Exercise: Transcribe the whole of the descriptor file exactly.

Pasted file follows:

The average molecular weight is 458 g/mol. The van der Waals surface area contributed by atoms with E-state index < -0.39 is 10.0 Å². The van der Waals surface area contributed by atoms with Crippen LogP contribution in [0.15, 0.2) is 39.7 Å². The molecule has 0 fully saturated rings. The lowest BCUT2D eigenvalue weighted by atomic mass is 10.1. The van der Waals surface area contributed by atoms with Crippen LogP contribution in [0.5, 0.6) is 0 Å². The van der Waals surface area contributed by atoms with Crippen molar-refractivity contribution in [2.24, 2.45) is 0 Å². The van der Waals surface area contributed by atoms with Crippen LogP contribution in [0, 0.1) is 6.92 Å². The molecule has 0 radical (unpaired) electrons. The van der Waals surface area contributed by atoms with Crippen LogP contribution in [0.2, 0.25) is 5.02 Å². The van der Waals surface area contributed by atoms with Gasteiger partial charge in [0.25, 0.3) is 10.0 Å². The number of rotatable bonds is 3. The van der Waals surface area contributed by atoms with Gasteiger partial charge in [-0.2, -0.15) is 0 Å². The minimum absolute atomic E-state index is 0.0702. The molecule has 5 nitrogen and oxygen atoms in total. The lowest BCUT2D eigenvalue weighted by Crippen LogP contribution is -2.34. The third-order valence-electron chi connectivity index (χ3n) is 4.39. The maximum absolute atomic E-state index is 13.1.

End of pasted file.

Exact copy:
The average molecular weight is 458 g/mol. The van der Waals surface area contributed by atoms with E-state index < -0.39 is 10.0 Å². The van der Waals surface area contributed by atoms with Crippen LogP contribution in [0.15, 0.2) is 39.7 Å². The molecule has 0 fully saturated rings. The lowest BCUT2D eigenvalue weighted by atomic mass is 10.1. The van der Waals surface area contributed by atoms with Crippen LogP contribution in [0.5, 0.6) is 0 Å². The van der Waals surface area contributed by atoms with Crippen molar-refractivity contribution in [2.24, 2.45) is 0 Å². The van der Waals surface area contributed by atoms with Crippen LogP contribution in [0, 0.1) is 6.92 Å². The molecule has 0 radical (unpaired) electrons. The van der Waals surface area contributed by atoms with Crippen LogP contribution in [0.2, 0.25) is 5.02 Å². The van der Waals surface area contributed by atoms with Gasteiger partial charge in [0.25, 0.3) is 10.0 Å². The number of rotatable bonds is 3. The van der Waals surface area contributed by atoms with Gasteiger partial charge in [-0.2, -0.15) is 0 Å². The minimum absolute atomic E-state index is 0.0702. The molecule has 5 nitrogen and oxygen atoms in total. The lowest BCUT2D eigenvalue weighted by Crippen LogP contribution is -2.34. The third-order valence-electron chi connectivity index (χ3n) is 4.39. The maximum absolute atomic E-state index is 13.1.